In total, 59 articles published between 1912 and 2013 with 313 location-specific data points across Central and West Africa were identified (Fig. 1). Of these, 28 data points were excluded due to lack of a precise location, and 99 data points excluded as they were repeats, i.e. vector collections conducted in the same place at different times. The remaining 186 data points were in Cameroon (n = 65), Nigeria (n = 48), Equatorial Guinea (n = 10), South Sudan (n = 2), Democratic Republic of Congo (DRC; n = 43), Republic of Congo (Congo; n = 16) and Gabon (n = 2) (Additional file 1: Table S1). The vector C. silacea was recorded in 115 sites and C. dimidiata in 71 sites. The distribution of both vectors was similar, and they overlapped in many regions, particularly in Cameroon as shown in Fig. 2.

Fig. 1
figure 1

Diagram of methodology used in Chrysops data points

Fig. 2
figure 2

Map of Chrysops locations in the Central African countries

Climatic and topographical associations

The summary of the different long-term climate and elevation variables for each species in each country are shown in Table 1. Overall, the environmental parameters for C. silacea and C. dimidiata were similar and within defined ranges; annual mean temperature (24.6 °C and 24.1 °C, respectively), mean temperature of the warmest quarter (25.7 °C and 25.1 °C), mean temperature of the coldest quarter (23.3 °C and 22.8 °C), annual precipitation (1848.6 mm and 1868.8 mm), precipitation in the wettest quarter (778.3 mm and 789.9 mm), precipitation in the driest quarter (94.5 mm and 100.5 mm) and elevation (368.8 m and 400.6 m). However, C. silacea was found to have a significantly higher annual mean temperature, mean temperature of the warmest quarter, mean temperature of the coldest quarter than C. dimidiata (U = -2.460; P = 0.014; U = -2.694; P = 0.007; and U = -1.999; P = 0.046, respectively). Overall, there were no significant differences between the vectors for the precipitation and elevation parameters. Interestingly, the country means range for the variables mean temperature of the warmest quarter and coldest quarter was 28 °C and 17 °C, respectively.

Table 1 Descriptive statistics of the different environmental variables by vector species and country

Comparisons between countries found that the C. silacea and C. dimidiata sites in Nigeria had a higher mean annual temperature (26.4 °C and 26.5 °C, respectively), higher annual precipitation (2063.5 mm and 2448.4 mm) and lower elevation (127.0 m and 39.4 m) than all other countries; however, only a few data points were available for Equatorial Guinea, Gabon and South Sudan (Table 1).

Tree canopy associations

Examination of satellite images available in Google Earth found that 103 of the 186 sites (55.4%) had overt landcover changes and were excluded from tree canopy analysis. Two examples of sites with minimal landcover changes and two with overt landcover changes are presented in Additional file 2: Figure S1. The exclusion of the sites with overt changes resulted in 48 sites for C. silacea and 35 sites for C. dimidiata available for analyses and their distribution is shown in Fig. 1.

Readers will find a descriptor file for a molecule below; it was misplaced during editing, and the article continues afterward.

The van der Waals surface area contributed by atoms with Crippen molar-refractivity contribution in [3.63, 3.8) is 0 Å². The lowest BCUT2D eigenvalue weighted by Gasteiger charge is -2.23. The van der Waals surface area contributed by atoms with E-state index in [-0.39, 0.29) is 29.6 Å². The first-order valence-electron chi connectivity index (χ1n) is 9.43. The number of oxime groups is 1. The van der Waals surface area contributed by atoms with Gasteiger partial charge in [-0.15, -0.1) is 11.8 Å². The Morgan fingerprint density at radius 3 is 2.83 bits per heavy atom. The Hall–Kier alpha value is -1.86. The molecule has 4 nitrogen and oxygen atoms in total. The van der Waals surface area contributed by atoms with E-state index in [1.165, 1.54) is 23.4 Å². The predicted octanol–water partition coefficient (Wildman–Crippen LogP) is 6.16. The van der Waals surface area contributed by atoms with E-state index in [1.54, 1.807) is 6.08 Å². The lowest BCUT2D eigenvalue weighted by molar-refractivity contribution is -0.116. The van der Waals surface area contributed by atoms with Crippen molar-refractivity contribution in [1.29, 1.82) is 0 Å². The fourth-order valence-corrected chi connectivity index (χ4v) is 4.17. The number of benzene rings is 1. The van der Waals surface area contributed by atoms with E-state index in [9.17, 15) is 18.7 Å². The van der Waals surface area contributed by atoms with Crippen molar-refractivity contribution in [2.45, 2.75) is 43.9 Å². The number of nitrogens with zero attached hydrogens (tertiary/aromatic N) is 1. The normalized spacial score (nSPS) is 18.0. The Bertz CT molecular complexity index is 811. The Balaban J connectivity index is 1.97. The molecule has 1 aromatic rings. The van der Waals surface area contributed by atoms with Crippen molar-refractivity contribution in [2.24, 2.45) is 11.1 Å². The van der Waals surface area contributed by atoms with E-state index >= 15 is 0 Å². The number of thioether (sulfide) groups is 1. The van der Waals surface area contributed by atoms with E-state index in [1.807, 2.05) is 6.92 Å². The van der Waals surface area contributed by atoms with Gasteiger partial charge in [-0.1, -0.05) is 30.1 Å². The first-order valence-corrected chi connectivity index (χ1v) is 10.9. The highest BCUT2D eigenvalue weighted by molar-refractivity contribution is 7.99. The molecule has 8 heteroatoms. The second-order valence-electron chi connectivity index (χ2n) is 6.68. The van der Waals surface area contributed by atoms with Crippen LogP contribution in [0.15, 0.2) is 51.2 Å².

Overall the mean tree canopy height and canopy coverage for C. silacea sites were lower (22.4 m and 61.4%, respectively) than those for C. dimidiata sites (25.1 m and 66.9%) (Table 2); however, the differences were not statistically significant.

Table 2 Descriptive statistics of canopy height and tree canopy cover variables by species and country

Comparisons between countries found that C. silacea highest mean canopy height was in Cameroon (29.0 m) and Equatorial Guinea (26.0 m), and the highest canopy coverage was in DRC (72.3%) and Congo (74.3%); however, only a few data points were available for Equatorial Guinea and South Sudan. For the C. dimidiata sites, the highest canopy height was found in DRC (28.0 m) and Equatorial Guinea (29.4 m), and the highest canopy coverage in DRC (73.2%) and Congo (74.3%); however, only a few data points were available for Nigeria (Table 2).

MaxEnt model and probability maps

The MaxEnt model included 83 sites (48 for C. silacea and 35 for C. dimidiata) and the mean annual temperature, annual precipitation, tree canopy height and tree canopy coverage variables. For C. silacea, the model had a mean training AUC of 0.911 ± 0.015 of 30 bootstrapping replications, and for C. dimidiata, the model had a mean training AUC of 0.941 ± 0.014, which demonstrated that both models had a robust prediction of the distribution of Chrysops vectors. The AUC plot for C. silacea and C. dimidiata are shown in Fig. 3a and b, respectively. The jackknife test for both species had similar variable contributions. For C. silacea, the annual precipitation was the most important variable if considered in isolation. However, if a multivariate model was considered, tree canopy coverage was the variable which when omitted reduced the fit of the model the most (Fig. 3c). For C. dimidiata, tree canopy coverage was the most important variable if considered in isolation. Furthermore, it was also the variable which reduced the fit of the model the most when it was omitted in a multivariate model (Fig. 3d). The permutation of the environmental variables in the model indicated that annual precipitation contributed the most for both C. silacea and C. dimidiata as shown in Table 3.

Fig. 3
figure 3